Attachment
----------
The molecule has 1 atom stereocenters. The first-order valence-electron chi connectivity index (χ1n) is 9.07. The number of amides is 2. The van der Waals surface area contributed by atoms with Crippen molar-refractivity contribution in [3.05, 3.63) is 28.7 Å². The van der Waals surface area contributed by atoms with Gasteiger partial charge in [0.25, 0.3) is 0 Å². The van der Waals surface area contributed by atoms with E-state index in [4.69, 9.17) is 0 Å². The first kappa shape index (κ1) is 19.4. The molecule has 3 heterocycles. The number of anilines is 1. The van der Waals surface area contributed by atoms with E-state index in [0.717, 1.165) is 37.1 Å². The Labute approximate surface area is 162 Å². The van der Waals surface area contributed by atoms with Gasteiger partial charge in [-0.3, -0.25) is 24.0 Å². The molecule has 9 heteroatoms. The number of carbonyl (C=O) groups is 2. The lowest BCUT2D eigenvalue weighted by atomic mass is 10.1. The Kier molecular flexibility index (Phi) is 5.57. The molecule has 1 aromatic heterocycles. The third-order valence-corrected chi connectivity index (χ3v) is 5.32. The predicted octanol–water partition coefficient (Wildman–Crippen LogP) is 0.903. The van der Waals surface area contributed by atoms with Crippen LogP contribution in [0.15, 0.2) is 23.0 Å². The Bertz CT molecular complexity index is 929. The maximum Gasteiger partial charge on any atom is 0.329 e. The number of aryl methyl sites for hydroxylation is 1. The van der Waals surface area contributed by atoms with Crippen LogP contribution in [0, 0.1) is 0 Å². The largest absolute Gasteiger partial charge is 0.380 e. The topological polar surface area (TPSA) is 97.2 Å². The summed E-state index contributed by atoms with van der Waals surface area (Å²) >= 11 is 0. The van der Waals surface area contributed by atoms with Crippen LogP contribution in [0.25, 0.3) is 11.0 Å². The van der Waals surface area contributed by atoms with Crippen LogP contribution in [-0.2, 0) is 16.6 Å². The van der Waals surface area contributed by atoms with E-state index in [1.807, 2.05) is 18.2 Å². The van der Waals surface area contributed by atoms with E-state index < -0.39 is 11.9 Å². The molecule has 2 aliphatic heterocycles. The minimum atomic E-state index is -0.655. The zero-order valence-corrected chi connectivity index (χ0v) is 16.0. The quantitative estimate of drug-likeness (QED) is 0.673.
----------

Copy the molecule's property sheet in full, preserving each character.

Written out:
The molecule has 1 atom stereocenters. The first-order valence-electron chi connectivity index (χ1n) is 9.07. The number of amides is 2. The van der Waals surface area contributed by atoms with Crippen molar-refractivity contribution in [3.05, 3.63) is 28.7 Å². The van der Waals surface area contributed by atoms with Gasteiger partial charge in [0.25, 0.3) is 0 Å². The van der Waals surface area contributed by atoms with E-state index in [4.69, 9.17) is 0 Å². The first kappa shape index (κ1) is 19.4. The molecule has 3 heterocycles. The number of anilines is 1. The van der Waals surface area contributed by atoms with E-state index in [0.717, 1.165) is 37.1 Å². The Labute approximate surface area is 162 Å². The van der Waals surface area contributed by atoms with Gasteiger partial charge in [-0.3, -0.25) is 24.0 Å². The molecule has 9 heteroatoms. The number of carbonyl (C=O) groups is 2. The lowest BCUT2D eigenvalue weighted by atomic mass is 10.1. The Kier molecular flexibility index (Phi) is 5.57. The molecule has 1 aromatic heterocycles. The third-order valence-corrected chi connectivity index (χ3v) is 5.32. The predicted octanol–water partition coefficient (Wildman–Crippen LogP) is 0.903. The van der Waals surface area contributed by atoms with Crippen LogP contribution in [0.15, 0.2) is 23.0 Å². The Bertz CT molecular complexity index is 929. The maximum Gasteiger partial charge on any atom is 0.329 e. The number of aryl methyl sites for hydroxylation is 1. The van der Waals surface area contributed by atoms with Crippen LogP contribution in [0, 0.1) is 0 Å². The largest absolute Gasteiger partial charge is 0.380 e. The topological polar surface area (TPSA) is 97.2 Å². The summed E-state index contributed by atoms with van der Waals surface area (Å²) >= 11 is 0. The van der Waals surface area contributed by atoms with Crippen LogP contribution in [0.25, 0.3) is 11.0 Å². The van der Waals surface area contributed by atoms with Crippen LogP contribution in [-0.2, 0) is 16.6 Å². The van der Waals surface area contributed by atoms with E-state index in [1.807, 2.05) is 18.2 Å². The van der Waals surface area contributed by atoms with E-state index < -0.39 is 11.9 Å². The molecule has 2 aliphatic heterocycles. The minimum atomic E-state index is -0.655. The zero-order valence-corrected chi connectivity index (χ0v) is 16.0. The quantitative estimate of drug-likeness (QED) is 0.673.